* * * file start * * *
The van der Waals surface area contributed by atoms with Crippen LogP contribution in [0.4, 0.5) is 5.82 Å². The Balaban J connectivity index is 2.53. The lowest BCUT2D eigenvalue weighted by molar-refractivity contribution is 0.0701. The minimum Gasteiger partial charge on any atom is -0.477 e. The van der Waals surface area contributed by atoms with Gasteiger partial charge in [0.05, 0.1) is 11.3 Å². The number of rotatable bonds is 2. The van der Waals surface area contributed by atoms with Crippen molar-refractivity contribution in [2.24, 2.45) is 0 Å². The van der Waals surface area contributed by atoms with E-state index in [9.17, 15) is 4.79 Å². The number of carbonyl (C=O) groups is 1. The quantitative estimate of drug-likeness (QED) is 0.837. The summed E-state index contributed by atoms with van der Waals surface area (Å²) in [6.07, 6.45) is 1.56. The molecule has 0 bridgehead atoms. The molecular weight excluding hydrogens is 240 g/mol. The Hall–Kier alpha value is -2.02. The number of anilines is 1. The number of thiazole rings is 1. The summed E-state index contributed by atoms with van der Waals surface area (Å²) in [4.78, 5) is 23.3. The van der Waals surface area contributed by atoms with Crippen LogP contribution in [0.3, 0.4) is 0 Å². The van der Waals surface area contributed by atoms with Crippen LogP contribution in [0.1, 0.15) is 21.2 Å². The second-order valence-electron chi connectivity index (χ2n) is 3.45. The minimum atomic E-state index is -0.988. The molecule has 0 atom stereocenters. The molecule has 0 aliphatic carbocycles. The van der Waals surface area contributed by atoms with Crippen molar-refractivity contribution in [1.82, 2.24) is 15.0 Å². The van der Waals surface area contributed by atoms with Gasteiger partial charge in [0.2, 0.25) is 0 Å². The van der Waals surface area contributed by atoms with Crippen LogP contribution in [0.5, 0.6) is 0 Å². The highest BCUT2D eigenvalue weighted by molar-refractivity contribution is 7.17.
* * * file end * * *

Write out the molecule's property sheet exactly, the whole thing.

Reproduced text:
The van der Waals surface area contributed by atoms with Crippen LogP contribution in [0.4, 0.5) is 5.82 Å². The Balaban J connectivity index is 2.53. The lowest BCUT2D eigenvalue weighted by molar-refractivity contribution is 0.0701. The minimum Gasteiger partial charge on any atom is -0.477 e. The van der Waals surface area contributed by atoms with Gasteiger partial charge in [0.05, 0.1) is 11.3 Å². The number of rotatable bonds is 2. The van der Waals surface area contributed by atoms with Crippen molar-refractivity contribution in [2.24, 2.45) is 0 Å². The van der Waals surface area contributed by atoms with E-state index in [9.17, 15) is 4.79 Å². The number of carbonyl (C=O) groups is 1. The quantitative estimate of drug-likeness (QED) is 0.837. The summed E-state index contributed by atoms with van der Waals surface area (Å²) in [6.07, 6.45) is 1.56. The molecule has 0 bridgehead atoms. The molecular weight excluding hydrogens is 240 g/mol. The Hall–Kier alpha value is -2.02. The number of anilines is 1. The number of thiazole rings is 1. The summed E-state index contributed by atoms with van der Waals surface area (Å²) in [4.78, 5) is 23.3. The van der Waals surface area contributed by atoms with Crippen LogP contribution in [0.3, 0.4) is 0 Å². The van der Waals surface area contributed by atoms with Crippen LogP contribution in [0.1, 0.15) is 21.2 Å². The second-order valence-electron chi connectivity index (χ2n) is 3.45. The minimum atomic E-state index is -0.988. The molecule has 0 atom stereocenters. The molecule has 0 aliphatic carbocycles. The van der Waals surface area contributed by atoms with Crippen molar-refractivity contribution in [1.82, 2.24) is 15.0 Å². The van der Waals surface area contributed by atoms with Gasteiger partial charge in [0.2, 0.25) is 0 Å². The van der Waals surface area contributed by atoms with Crippen LogP contribution in [0.5, 0.6) is 0 Å². The highest BCUT2D eigenvalue weighted by molar-refractivity contribution is 7.17.